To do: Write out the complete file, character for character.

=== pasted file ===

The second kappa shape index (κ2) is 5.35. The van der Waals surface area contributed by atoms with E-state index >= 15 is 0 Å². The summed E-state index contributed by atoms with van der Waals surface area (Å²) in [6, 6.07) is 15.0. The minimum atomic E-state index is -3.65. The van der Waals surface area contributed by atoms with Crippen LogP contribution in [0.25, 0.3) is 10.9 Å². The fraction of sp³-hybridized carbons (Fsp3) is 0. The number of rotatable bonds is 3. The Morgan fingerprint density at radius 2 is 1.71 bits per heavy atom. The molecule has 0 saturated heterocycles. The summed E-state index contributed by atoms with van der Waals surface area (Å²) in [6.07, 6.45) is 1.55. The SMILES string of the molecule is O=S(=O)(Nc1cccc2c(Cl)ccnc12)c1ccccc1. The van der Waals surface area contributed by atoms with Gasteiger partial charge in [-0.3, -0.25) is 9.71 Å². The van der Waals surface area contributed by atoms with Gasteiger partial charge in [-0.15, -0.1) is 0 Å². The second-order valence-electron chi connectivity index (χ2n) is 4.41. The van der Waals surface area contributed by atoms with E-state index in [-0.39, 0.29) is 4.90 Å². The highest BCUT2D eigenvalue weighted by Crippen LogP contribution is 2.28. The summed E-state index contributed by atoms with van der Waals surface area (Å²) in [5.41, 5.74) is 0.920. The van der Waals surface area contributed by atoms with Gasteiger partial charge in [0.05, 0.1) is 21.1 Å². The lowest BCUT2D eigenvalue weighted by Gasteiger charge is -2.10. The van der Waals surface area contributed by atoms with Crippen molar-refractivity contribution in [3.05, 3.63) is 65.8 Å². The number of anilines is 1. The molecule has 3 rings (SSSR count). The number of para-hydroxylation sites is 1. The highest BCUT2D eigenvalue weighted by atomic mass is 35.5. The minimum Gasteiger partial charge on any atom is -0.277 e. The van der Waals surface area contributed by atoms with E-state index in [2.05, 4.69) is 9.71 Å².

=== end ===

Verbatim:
The second kappa shape index (κ2) is 5.35. The van der Waals surface area contributed by atoms with E-state index >= 15 is 0 Å². The summed E-state index contributed by atoms with van der Waals surface area (Å²) in [6, 6.07) is 15.0. The minimum atomic E-state index is -3.65. The van der Waals surface area contributed by atoms with Crippen LogP contribution in [0.25, 0.3) is 10.9 Å². The fraction of sp³-hybridized carbons (Fsp3) is 0. The number of rotatable bonds is 3. The Morgan fingerprint density at radius 2 is 1.71 bits per heavy atom. The molecule has 0 saturated heterocycles. The summed E-state index contributed by atoms with van der Waals surface area (Å²) in [6.07, 6.45) is 1.55. The SMILES string of the molecule is O=S(=O)(Nc1cccc2c(Cl)ccnc12)c1ccccc1. The van der Waals surface area contributed by atoms with Gasteiger partial charge in [-0.3, -0.25) is 9.71 Å². The van der Waals surface area contributed by atoms with Gasteiger partial charge in [-0.15, -0.1) is 0 Å². The second-order valence-electron chi connectivity index (χ2n) is 4.41. The van der Waals surface area contributed by atoms with E-state index in [-0.39, 0.29) is 4.90 Å². The highest BCUT2D eigenvalue weighted by Crippen LogP contribution is 2.28. The summed E-state index contributed by atoms with van der Waals surface area (Å²) in [5.41, 5.74) is 0.920. The van der Waals surface area contributed by atoms with Gasteiger partial charge in [0.05, 0.1) is 21.1 Å². The lowest BCUT2D eigenvalue weighted by Gasteiger charge is -2.10. The van der Waals surface area contributed by atoms with Crippen molar-refractivity contribution in [3.05, 3.63) is 65.8 Å². The number of anilines is 1. The molecule has 3 rings (SSSR count). The number of para-hydroxylation sites is 1. The highest BCUT2D eigenvalue weighted by atomic mass is 35.5. The minimum Gasteiger partial charge on any atom is -0.277 e. The van der Waals surface area contributed by atoms with E-state index in [2.05, 4.69) is 9.71 Å².